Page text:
GENEVA, Switzerland, June 28 (UPI) -- The Iranian government is called on to place a moratorium on the death penalty following the execution of Arab minorities, U.N. officials said.
Iranian authorities accused a group of minority Arabs with the 2011 deaths of police officers during a protest. Some were thought to have been convicted of "sowing corruption" and other charges that carry the death penalty in Iran.
Human Rights Watch reported this week that it suspected the men were executed. A trio of U.N. envoys on Iran and summary executions said they were concerned about the executions given the gravity of the crimes and the alleged lack of transparency during court proceedings.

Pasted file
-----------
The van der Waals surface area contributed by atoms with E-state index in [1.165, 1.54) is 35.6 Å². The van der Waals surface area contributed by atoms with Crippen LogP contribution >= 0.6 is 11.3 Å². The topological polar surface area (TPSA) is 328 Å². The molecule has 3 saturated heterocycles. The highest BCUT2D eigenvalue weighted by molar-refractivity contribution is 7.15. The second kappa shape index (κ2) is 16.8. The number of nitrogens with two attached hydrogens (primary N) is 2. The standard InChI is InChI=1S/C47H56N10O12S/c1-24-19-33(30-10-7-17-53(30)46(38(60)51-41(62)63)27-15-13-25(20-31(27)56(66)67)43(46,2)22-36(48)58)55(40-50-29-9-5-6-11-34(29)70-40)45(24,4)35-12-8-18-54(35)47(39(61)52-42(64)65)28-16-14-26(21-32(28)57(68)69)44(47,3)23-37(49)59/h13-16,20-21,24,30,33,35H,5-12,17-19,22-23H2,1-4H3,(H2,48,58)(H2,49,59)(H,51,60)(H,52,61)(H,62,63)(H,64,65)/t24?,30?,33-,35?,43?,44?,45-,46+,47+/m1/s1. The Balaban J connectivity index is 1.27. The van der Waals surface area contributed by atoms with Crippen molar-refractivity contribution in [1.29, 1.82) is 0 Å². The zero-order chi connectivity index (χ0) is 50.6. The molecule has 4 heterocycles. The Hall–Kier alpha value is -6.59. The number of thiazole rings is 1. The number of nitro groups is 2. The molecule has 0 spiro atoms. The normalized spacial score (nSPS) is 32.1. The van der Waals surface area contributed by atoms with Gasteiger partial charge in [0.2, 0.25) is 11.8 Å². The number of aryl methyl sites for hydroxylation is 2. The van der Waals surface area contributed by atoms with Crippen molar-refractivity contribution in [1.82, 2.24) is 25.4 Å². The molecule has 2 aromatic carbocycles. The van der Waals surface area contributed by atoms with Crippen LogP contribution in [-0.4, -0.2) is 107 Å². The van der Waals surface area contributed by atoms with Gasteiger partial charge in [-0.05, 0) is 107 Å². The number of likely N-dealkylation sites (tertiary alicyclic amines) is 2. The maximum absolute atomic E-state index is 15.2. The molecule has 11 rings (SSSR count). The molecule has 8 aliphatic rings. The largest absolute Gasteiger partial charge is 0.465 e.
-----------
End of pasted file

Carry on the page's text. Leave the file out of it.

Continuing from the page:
"Under international law, the death penalty is the most extreme form of punishment, which, if it is used at all, should be imposed only for the most serious crimes," they stated.
They described as "cruel" the Iranian practice of carrying out executions in public. Any execution conducted outside of the boundaries of international obligations is considered arbitrary, they added.
Iran is suspected of carrying out at least 140 executions since the beginning of the year. Most were for drug-related offenses.
The experts called on Tehran "to halt immediately the imposition of the death penalty for crimes which do not constitute the most serious crimes, as well as ensure stringent respect for fair trial guarantees."